I’m feeling fairly random today. I’m in the middle of finals – just finished the major paper of the semester (it’s finally done!) but my final exam for my other class is still coming up on Monday. It feels like I’m being pulled in a thousand different directions, bouncing from one project to the next.
Still, I’ve been really productive the last week and my to-do list is slowly getting chipped away. I’m working on a post on Demonstratives for next week after the exam and trying to decide what I want to write about next. There’s so much! It’s hard to choose.
I learned something cool the other day. Did you know that the word for letter, I mean letter as in a or b or c, not the kind you write home to Mom (that’s vēstule, by the way), uses a similar root as the words for magic and magic-users? I wondered if they are related (and it turns out that they are!). I could see people thinking letters and those who could read them were magical, couldn’t you?
Today’s post is all about the magic of combining letters together into words and spells of sentences.
- burts : letter of the alphabet [slider title=”decline me”]burts, m, 1. dekl.
vsk.: burts, burta, burtam, burtu, ar burtu, burtā
dsk.: burti, burtu, burtiem, burtus, ar burtiem, burtos [/slider]
The very simplest building block of a word is the letter. There are several words that do build for certain off of this – burtnīca, for example – and all relate to copying and printing in some way.
- burvis : spellcaster (masc.), wizard [slider title=”decline me”]burvis, m, 2. dekl.
vsk.: burvis, burvja, burvim, burvi, ar burvi, burvī
dsk.: burvji, burvju, burvjiem, burvjus, ar burvjiem, burvjos [/slider]
While I’ve given the basic translation here of “wizard” and “witch”, as well as “spell-caster”, the definitions are rather loose and refer generally to any type of magic-user.
- burtot : to spell or sound out [slider title=”conjugate me”]burtot, 2. konj. (long)
tag. burtoju, burto, burto, burtojam, burtojat
pag. burtoju, burtoji, burtoja, burtojām, burtojāt
nak. burtošu, burtosi, burtos, burtosim, burtosiet / burtosit
pav. burto, burtojiet [/slider]
The dictionaries give this definition, however, it is a bit confusing. This is to spell out as in sounding out words when you read unfamiliar ones aloud. It’s generally associated with children learning to read.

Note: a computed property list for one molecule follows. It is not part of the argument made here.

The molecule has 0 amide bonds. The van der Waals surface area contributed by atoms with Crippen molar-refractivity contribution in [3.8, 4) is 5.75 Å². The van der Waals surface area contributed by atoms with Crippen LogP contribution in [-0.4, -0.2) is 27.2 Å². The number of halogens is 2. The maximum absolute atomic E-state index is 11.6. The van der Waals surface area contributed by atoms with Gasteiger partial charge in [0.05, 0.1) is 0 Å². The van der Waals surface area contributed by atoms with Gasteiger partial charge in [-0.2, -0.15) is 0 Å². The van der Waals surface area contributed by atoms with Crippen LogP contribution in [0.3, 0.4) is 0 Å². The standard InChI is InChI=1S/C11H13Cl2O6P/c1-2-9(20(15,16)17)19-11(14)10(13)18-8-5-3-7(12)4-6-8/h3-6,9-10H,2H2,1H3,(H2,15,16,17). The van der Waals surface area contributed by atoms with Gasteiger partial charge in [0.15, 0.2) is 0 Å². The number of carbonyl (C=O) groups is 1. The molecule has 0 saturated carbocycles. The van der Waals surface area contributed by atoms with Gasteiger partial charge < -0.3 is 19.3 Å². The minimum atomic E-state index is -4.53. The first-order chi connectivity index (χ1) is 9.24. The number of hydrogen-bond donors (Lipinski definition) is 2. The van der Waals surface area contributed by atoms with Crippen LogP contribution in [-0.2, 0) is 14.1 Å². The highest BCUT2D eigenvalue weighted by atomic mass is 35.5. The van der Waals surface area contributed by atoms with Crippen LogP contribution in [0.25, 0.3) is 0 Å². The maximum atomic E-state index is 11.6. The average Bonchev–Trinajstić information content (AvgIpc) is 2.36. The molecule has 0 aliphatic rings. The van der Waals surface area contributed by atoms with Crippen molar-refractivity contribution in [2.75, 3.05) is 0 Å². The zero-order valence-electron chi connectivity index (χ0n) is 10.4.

- burt : to conjure, to practice magic [slider title=”conjugate me”]burt, 1. konj.
tag. buru, bur, bur, buram, burat
pag. būru, būri, būra, būrām, būrāt
nak. buršu, bursi, burs, bursim, bursiet / bursit
pav. bur, buriet [/slider]
Here’s where it gets interesting. Burtot is to spell out, but burt is to cast spells. If you prefix burt with ap-, you get apburt, to bewitch.
Are they *really* related? I don’t know. There’s certainly enough cognates that operate this way in English and while I am a language geek, I’m not a lexicography geek. They are similar enough to make me smile – and just as importantly, it’s an interesting little tidbit to ensure they stick in my memory.
Edited to Add: Thanks to Dace, we have confirmation! They are definitely related! See the comments for her great story. :)
- burvestība : magic, spell [slider title=”decline me”]burvestība, f, 4. dekl.
vsk.: burvestība, burvestības, burvestībai, burvestību, ar burvestību, burvestībā
dsk.: burvestības, burvestību, buvestībām, burvestības, ar burvestībām, burvestībās [/slider]
Finally, we end with magic itself. It’s a flexible word. In the singular, it could be talking about magic as a large overall concept or a small magic, as in a single spell or working. When this is used in the plural, it is definitely talking about several spells. It can be countable or uncountable, depending on context.